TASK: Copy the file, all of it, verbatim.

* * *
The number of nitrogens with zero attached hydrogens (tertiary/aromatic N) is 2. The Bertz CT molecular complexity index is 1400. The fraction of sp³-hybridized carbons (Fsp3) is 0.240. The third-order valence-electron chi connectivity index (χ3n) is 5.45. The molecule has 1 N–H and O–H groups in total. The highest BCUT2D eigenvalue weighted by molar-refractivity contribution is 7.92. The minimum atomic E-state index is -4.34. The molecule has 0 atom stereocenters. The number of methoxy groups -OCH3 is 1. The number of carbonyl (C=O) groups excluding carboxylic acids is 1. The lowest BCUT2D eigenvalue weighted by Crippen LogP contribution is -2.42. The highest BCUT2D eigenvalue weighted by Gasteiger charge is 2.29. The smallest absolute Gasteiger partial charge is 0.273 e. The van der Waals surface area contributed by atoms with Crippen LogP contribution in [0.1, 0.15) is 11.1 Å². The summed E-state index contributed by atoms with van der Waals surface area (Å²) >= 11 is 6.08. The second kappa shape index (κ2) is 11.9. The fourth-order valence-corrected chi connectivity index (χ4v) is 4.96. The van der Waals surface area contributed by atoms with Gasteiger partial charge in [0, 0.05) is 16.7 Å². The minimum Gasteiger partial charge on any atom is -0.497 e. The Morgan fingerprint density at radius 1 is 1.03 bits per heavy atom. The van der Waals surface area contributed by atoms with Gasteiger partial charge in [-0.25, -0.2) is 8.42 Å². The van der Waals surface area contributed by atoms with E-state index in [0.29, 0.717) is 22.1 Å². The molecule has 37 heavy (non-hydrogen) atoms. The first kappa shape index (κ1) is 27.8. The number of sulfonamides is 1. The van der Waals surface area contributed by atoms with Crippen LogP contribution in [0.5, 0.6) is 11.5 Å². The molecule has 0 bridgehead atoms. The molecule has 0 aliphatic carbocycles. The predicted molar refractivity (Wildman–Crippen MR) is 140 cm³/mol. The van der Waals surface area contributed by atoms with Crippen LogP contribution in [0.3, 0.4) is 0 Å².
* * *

The number of nitrogens with zero attached hydrogens (tertiary/aromatic N) is 2. The Bertz CT molecular complexity index is 1400. The fraction of sp³-hybridized carbons (Fsp3) is 0.240. The third-order valence-electron chi connectivity index (χ3n) is 5.45. The molecule has 1 N–H and O–H groups in total. The highest BCUT2D eigenvalue weighted by molar-refractivity contribution is 7.92. The minimum atomic E-state index is -4.34. The molecule has 0 atom stereocenters. The number of methoxy groups -OCH3 is 1. The number of carbonyl (C=O) groups excluding carboxylic acids is 1. The lowest BCUT2D eigenvalue weighted by Crippen LogP contribution is -2.42. The highest BCUT2D eigenvalue weighted by Gasteiger charge is 2.29. The smallest absolute Gasteiger partial charge is 0.273 e. The van der Waals surface area contributed by atoms with Crippen LogP contribution in [0.1, 0.15) is 11.1 Å². The summed E-state index contributed by atoms with van der Waals surface area (Å²) >= 11 is 6.08. The second kappa shape index (κ2) is 11.9. The fourth-order valence-corrected chi connectivity index (χ4v) is 4.96. The van der Waals surface area contributed by atoms with Gasteiger partial charge in [0, 0.05) is 16.7 Å². The minimum Gasteiger partial charge on any atom is -0.497 e. The Morgan fingerprint density at radius 1 is 1.03 bits per heavy atom. The van der Waals surface area contributed by atoms with Gasteiger partial charge in [-0.25, -0.2) is 8.42 Å². The van der Waals surface area contributed by atoms with E-state index in [0.29, 0.717) is 22.1 Å². The molecule has 37 heavy (non-hydrogen) atoms. The first kappa shape index (κ1) is 27.8. The number of sulfonamides is 1. The van der Waals surface area contributed by atoms with Crippen LogP contribution in [0.5, 0.6) is 11.5 Å². The molecule has 0 bridgehead atoms. The molecule has 0 aliphatic carbocycles. The predicted molar refractivity (Wildman–Crippen MR) is 140 cm³/mol. The van der Waals surface area contributed by atoms with Crippen LogP contribution in [0.3, 0.4) is 0 Å².